Test your flu shot facts

Think you know all there is to know about the upcoming flu season? How effective are vaccines? How else can you reduce your chances of contracting the flu? Test your knowledge against the CDC's flu facts and advice for protecting yourself.

1. About 60 percent of flu hospitalizations occur in which sector of the population?
A. Children under 5
B. Seniors over 65
C. Emergency services personnel
D. Pregnant women

2. A seasonal flu vaccination will ensure that you are safe from the H1N1 flu.

3. By what percentage should a seasonal flu vaccine reduce your chances of getting the flu?
A. 25-35%
B. 40-50%
C. 55-65%
D. 70-90%

4. Outside of getting vaccinated, what are the best ways to prevent spreading the flu?
A. Thoroughly wash your hands often, especially after coughing or sneezing. Alcohol-based anti-bacterial gel also works.
B. Keep tissues handy and use them to cover your nose and mouth when you have to cough or sneeze. And trash the tissue afterwards!
C. If you're sick, stay home. Limiting contact with others can help stop the spread of infection.
D. All of the above.

5. What is NOT a common side effect of getting a flu shot?
A. Temporary memory loss
B. Low-grade fever
C. Aches
D. Soreness/swelling around the injection spot


1. Answer B.
Seniors over the age of 65 are the most vulnerable to serious illness or even death from the flu. In case of vaccine shortages, seniors will be given first priority, along with children under 5.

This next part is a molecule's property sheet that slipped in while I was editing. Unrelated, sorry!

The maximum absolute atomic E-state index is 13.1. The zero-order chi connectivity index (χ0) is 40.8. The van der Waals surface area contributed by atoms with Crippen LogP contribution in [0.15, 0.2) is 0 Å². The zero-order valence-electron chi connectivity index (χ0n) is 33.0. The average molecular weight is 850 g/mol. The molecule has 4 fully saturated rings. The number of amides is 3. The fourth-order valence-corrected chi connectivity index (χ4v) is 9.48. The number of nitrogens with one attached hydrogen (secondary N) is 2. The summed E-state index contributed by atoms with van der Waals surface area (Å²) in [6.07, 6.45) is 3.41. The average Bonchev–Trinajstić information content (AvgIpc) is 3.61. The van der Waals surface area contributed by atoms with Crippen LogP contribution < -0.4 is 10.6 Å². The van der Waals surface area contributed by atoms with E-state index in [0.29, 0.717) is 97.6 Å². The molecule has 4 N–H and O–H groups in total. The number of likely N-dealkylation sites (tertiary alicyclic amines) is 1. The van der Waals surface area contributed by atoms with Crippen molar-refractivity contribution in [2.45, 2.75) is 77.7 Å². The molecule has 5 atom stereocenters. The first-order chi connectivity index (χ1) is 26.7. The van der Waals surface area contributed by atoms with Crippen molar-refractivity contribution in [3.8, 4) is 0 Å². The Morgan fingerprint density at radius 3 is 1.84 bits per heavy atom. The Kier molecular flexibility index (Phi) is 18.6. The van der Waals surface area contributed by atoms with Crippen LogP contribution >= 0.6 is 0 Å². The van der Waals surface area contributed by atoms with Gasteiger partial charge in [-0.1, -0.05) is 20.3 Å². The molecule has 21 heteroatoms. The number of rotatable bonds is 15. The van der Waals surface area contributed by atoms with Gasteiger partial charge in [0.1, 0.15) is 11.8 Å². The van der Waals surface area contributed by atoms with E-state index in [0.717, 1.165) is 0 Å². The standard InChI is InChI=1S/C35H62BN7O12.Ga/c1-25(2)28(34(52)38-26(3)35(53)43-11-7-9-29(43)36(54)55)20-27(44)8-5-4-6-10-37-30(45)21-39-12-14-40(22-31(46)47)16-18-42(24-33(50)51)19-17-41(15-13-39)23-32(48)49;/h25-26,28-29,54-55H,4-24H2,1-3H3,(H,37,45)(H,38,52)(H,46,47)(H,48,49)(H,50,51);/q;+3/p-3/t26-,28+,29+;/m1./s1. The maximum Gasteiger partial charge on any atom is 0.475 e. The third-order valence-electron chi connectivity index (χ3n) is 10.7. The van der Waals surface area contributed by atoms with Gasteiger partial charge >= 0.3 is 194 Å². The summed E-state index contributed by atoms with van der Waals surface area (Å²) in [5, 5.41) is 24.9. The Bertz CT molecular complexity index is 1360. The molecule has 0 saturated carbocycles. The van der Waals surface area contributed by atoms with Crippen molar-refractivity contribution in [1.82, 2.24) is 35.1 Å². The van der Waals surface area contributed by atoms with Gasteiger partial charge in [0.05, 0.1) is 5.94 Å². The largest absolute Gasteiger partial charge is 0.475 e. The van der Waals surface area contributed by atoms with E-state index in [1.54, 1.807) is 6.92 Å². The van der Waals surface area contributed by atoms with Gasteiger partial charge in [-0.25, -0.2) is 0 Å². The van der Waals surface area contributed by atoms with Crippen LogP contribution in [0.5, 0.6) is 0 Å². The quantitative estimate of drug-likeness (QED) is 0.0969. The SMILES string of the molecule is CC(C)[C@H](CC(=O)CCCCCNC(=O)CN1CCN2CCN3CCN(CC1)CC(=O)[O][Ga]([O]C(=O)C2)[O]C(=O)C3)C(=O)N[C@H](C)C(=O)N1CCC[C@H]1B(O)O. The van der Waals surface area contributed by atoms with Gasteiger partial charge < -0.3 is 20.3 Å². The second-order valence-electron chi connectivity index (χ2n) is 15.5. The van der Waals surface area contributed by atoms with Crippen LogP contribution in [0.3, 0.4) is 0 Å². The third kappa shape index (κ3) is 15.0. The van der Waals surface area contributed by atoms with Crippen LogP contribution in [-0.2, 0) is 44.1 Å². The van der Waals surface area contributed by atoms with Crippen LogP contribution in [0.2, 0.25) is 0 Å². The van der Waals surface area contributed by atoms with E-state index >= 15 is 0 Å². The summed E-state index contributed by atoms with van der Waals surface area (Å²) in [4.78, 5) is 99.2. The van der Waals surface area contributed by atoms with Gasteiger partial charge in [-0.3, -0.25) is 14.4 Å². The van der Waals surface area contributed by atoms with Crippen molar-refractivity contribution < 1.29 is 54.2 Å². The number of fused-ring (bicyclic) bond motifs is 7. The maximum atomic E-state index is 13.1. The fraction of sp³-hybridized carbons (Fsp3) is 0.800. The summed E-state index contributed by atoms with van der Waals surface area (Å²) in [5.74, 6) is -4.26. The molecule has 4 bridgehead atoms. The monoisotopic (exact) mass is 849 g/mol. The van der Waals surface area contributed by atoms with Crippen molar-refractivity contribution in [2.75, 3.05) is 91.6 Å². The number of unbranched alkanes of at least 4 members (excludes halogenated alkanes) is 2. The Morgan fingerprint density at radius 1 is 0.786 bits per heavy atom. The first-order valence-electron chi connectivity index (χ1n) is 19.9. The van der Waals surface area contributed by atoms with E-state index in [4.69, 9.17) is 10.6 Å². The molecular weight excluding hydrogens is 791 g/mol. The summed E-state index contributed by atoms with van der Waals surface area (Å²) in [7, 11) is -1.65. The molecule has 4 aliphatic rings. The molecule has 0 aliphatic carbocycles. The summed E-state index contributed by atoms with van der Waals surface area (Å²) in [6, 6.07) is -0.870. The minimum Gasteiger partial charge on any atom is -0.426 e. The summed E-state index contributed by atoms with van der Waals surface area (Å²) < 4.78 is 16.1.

2. False.
Seasonal flu germs are different than the H1N1 strain, and the CDC is recommending a vaccination against both types. But because the new vaccine is still in development, the CDC will first release the shot to only the most vulnerable members of the population; they are unsure when the H1N1 shot will be available to all members of the public.

3. Answer D.
In creating a new vaccine, each year scientists predict which types of flu viruses are most likely to spread and cause illness that season, and then combine those strains. When they are most successful with their predictions, the vaccine can reduce the chances of getting the flu by 70 to 90 percent in healthy adults.

4. Answer D.
The CDC encourages everyone-including those who have been vaccinated-to help prevent the spread of flu by keeping your germs to yourself.

5. Answer A.
Not all people receiving the vaccine will develop these minor flu-like symptoms, but those who do will only experience them in the first day or two after the shot.

Thanks for taking our quiz!

If you have other questions about getting your flu shot, ask a pharmacist or practitioner at any Pharmaca store.

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